Analysis of the potential of sustainable forest-based bioenergy for climate change mitigation
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Bird, D.N., Zanchi. G., Pena, N., Havlik, P., Fieden, D. 2011. Analysis of the potential of sustainable forest-based bioenergy for climate change mitigation . CIFOR Working Paper No.59. Bogor, Indonesia, Center for International Forestry Research (CIFOR). 56p
Permanent link to this item: http://hdl.handle.net/10568/20827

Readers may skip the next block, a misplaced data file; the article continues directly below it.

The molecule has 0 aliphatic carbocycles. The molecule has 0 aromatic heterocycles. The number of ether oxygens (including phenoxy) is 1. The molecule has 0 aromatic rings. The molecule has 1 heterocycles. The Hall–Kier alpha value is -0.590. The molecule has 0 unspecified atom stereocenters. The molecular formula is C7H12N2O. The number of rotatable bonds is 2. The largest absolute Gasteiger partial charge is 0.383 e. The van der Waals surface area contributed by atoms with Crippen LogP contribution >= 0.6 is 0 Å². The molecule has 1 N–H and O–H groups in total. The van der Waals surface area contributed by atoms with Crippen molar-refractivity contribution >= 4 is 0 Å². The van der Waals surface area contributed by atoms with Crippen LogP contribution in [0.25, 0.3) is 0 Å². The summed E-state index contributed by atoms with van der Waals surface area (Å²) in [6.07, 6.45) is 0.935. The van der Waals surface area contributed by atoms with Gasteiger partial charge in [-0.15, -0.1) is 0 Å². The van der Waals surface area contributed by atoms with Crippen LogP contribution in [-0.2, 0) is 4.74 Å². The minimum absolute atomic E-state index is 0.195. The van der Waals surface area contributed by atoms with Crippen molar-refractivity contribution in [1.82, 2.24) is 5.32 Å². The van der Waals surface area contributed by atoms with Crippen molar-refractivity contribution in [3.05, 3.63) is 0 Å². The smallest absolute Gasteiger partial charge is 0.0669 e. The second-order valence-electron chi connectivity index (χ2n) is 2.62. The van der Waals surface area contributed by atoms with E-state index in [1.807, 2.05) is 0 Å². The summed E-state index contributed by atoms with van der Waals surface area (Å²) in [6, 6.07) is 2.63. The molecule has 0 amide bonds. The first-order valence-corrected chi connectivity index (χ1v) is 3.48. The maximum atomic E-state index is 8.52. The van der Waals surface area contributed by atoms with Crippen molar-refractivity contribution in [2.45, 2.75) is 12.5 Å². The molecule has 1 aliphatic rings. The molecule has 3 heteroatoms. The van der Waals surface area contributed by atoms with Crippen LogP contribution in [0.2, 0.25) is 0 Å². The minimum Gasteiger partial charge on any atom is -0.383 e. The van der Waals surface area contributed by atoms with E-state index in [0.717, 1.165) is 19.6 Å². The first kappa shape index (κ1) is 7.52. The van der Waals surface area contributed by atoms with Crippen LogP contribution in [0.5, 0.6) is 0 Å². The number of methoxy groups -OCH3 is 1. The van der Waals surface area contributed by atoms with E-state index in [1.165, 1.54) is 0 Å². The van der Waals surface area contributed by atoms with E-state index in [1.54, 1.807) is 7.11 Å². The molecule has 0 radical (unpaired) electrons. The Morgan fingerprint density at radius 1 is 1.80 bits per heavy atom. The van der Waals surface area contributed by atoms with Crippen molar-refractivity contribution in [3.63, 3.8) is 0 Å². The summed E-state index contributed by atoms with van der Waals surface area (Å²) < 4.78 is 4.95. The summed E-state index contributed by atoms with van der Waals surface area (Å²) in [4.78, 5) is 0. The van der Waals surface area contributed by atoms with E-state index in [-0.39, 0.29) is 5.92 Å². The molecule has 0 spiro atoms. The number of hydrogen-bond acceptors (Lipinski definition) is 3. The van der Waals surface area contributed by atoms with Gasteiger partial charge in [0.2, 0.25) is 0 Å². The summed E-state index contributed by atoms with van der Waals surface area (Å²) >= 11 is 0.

This working paper presents an improved analysis of the potential of biofuels for climate change mitigation. It starts from an existing estimate from Havlík et al. (2011) and: Adds the emissions from changes in dead wood, litter and soil organic carbon (DWLSOC); Includes a sensitivity analysis; Investigates different options for carbon accounting; and Investigates the timing of emissions from biofuels. It is clear from Havlík et al. that the greenhouse gas emissions from biofuels are dominated by the future technology. Nevertheless, including DWLSOC in the estimate is important. The significance is directly related to the amount of deforestation predicted. We found that including DWLSOC increased greenhouse gas emissions by 21 per cent. These results are nonetheless sensitive to poorly studied assumptions about DWLSOC dynamics. The greenhouse gas accounting approach that is currently accepted internationally allocates emissions from bioenergy in the land use sector if a loss of carbon stocks occurs, rather than in the energy sector. As a result, this approach: Underestimates the true emissions from biofuels, if few countries participate in a greenhouse gas target; and Poorly allocates emissions to the region in which they occur. We present accounting alternatives which perform these two tasks better. Finally, greenhouse gas emissions from biofuels can amount to more than from the fossil fuels they displace, even if bioenergy is carbon neutral over the long term. This occurs because every addition of biofuel causes an associated emission with a ‘payback’ period. If biofuels use grows quickly then the users may continually be emitting more than they are paying back.